Sitting prettily above it all in a Brattleboro loft

by Sacha Pfeiffer, Globe Correspondent
The Boston Globe, November 25, 2007
(Reprinted in the Philadelphia Enquirer, January 7, 2008)

BRATTLEBORO - I was certain we had the wrong address.

It was nearly midnight when we pulled up in front of 103 Main St., a historic building in the center of this southern Vermont city's artsy downtown. A bike store bracketed one side of the entrance, a sporting goods retailer the other. An old-fashioned barber shop and printing museum occupied the second floor. The address on the façade matched the address for the Artist's Loft Bed and Breakfast and Gallery, but where was the B&B?

Its website promised a "sweeping panorama of Wantastiquet Mountain and the unspoiled Connecticut River," yet we were parked in the heart of Brattleboro's main business distract. Puzzled, we headed inside, climbing two flights to the third floor. There, we were greeted by a young woman who ushered us into to a spacious private apartment.

This was the Artist's Loft, which described itself as what "may be the most exclusive bed and breakfast in New England." The reason for this lofty claim? The Artist's Loft caters to one set of guests at a time, meaning that we had exclusive access to the place for the duration of our stay.

It took a few minutes to absorb our surroundings. The high-ceilinged apartment has only two rooms - a large bedroom and a giant common area with a sit-down table and makeshift kitchenette. But it's visually stunning. Exploding with color, the sweeping space is packed with books, furniture, art, and curios from around the world.

There are weavings from Peru, a flute from Bali, a copper prayer wheel from Nepal, puppets from Czech Republic, feathered barrettes from Brazil, a peace pipe from Montana. A Moroccan couch, which doubles as a second bed, was piled with rainbow-hued pillows. Everywhere we looked, something else caught our eyes: a lamp made from a silver clarinet, a turtle nightlight, rocking chairs crafted from tree branches, a penguin cookie jar, a dragonfly door knocker, towel hooks designed to look like the mouths of fish, Russian nesting dolls.

On a towering bookshelf were hundreds of books, from "The Short Stories of Ernest Hemingway" to "A History of Christianity" to "Good Girls Don't Eat Dessert: Women's Conflicts About Eating and Sexuality." And when morning came, we would see that stunning view. The apartment's huge rear windows overlook the lovely Connecticut River, where kayakers glide and fishermen cast their lines.

Owned for 11 years by painter William Hays and his wife, Patricia Long, who live in an adjacent apartment, the B&B is a reflection of their global travels. "For two people who don't really consider themselves to be terribly materialistic, we love things," said Hays, who has an art gallery on the building's third floor. "We love things that are beautiful and expressive of the creativity of human beings around the planet."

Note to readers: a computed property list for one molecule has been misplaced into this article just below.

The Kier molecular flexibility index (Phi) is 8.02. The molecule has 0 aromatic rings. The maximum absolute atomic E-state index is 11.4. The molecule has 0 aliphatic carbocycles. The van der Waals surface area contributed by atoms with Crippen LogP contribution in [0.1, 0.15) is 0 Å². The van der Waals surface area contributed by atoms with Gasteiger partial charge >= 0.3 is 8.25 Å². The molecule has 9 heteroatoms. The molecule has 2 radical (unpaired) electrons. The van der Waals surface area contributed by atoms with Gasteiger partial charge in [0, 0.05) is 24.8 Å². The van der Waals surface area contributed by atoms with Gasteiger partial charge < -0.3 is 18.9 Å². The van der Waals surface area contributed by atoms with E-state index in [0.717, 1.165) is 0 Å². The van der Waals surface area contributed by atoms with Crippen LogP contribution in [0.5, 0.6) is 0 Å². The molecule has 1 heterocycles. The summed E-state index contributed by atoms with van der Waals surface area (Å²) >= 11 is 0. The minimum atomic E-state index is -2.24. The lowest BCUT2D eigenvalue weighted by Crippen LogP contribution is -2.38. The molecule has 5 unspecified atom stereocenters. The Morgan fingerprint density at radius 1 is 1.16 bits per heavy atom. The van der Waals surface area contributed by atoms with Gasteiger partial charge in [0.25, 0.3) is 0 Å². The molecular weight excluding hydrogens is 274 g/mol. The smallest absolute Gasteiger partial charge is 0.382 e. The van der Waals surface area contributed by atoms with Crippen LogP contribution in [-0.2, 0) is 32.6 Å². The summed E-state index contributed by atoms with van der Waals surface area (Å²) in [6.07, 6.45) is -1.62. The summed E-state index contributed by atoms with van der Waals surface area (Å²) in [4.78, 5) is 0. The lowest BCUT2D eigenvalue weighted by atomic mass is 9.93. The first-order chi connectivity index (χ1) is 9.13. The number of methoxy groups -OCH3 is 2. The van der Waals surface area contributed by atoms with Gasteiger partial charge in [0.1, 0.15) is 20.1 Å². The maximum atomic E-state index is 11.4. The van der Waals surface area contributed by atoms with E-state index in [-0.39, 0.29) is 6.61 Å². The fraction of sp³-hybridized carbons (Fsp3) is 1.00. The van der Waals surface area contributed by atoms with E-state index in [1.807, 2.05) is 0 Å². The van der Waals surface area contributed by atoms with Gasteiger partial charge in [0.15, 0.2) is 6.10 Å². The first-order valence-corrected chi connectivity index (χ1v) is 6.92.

The B&B's location is ideal. Housed in an 1861 Italianate Revival building, it's within walking distance of more than a dozen restaurants and cafes and a mish-mash of art galleries, booksellers, antiques stores, museums, movie theaters, and boutique shops. It has free wireless Internet access, air conditioning, cable television, and about 200 videos.

Simple kitchen facilities include a tiny refrigerator, toaster, microwave, coffee pot, and assorted plateware. Continental breakfast - ours was orange juice, grapes, cantaloupe, honeydew, croissants, blueberry scones, jam, Vermont cheddar, and dollop of brie - is an extra $20.

A few quibbles: The bathroom's location is imperfect - it's separated from the adjacent apartment by a curtain. [This is no longer the case. The bathroom has been renovated to be completely private and en suite. Take a look at the new layout.] We wish we had been told in advance about the no credit card policy, which forced us to withdraw cash from an out-of-network ATM. [We now accept credit cards.] And be warned: Tracks run behind the building, and those train engineers sometimes blast their horns in the middle of the night.

But our weekend at the Artist's Loft was one of the most peaceful, restful, and enjoyable getaways we've had in a long time. The apartment's colorful, creative décor is a delight; its book collection is fabulous; and the spaces very private.

By the way, that little sign near the bathroom floor that reads "Lillian's Lair"? That's in memory of Hays and Long's late Springer Spaniel, who loved nothing more than to curl up in front of the loo for a nap.

What We Liked Most:
The prime downtown location, beautiful river view, and mesmerizing collection of art and books.

What We Liked Least:
The no-credit card policy and the bathroom's awkward location.
[We were paying attention to these two criticisms. The bathroom is now entirely private and en suite. As for credit cards, we will take them but prefer not to.]

What Surprised Us:
The deafening train whistle in the dead of night

"You Know You're At The Artist's Loft When…
you're nestled in a rocking chair made of tree branches, reading "Quantum Healing" and watching kayakers paddle by.


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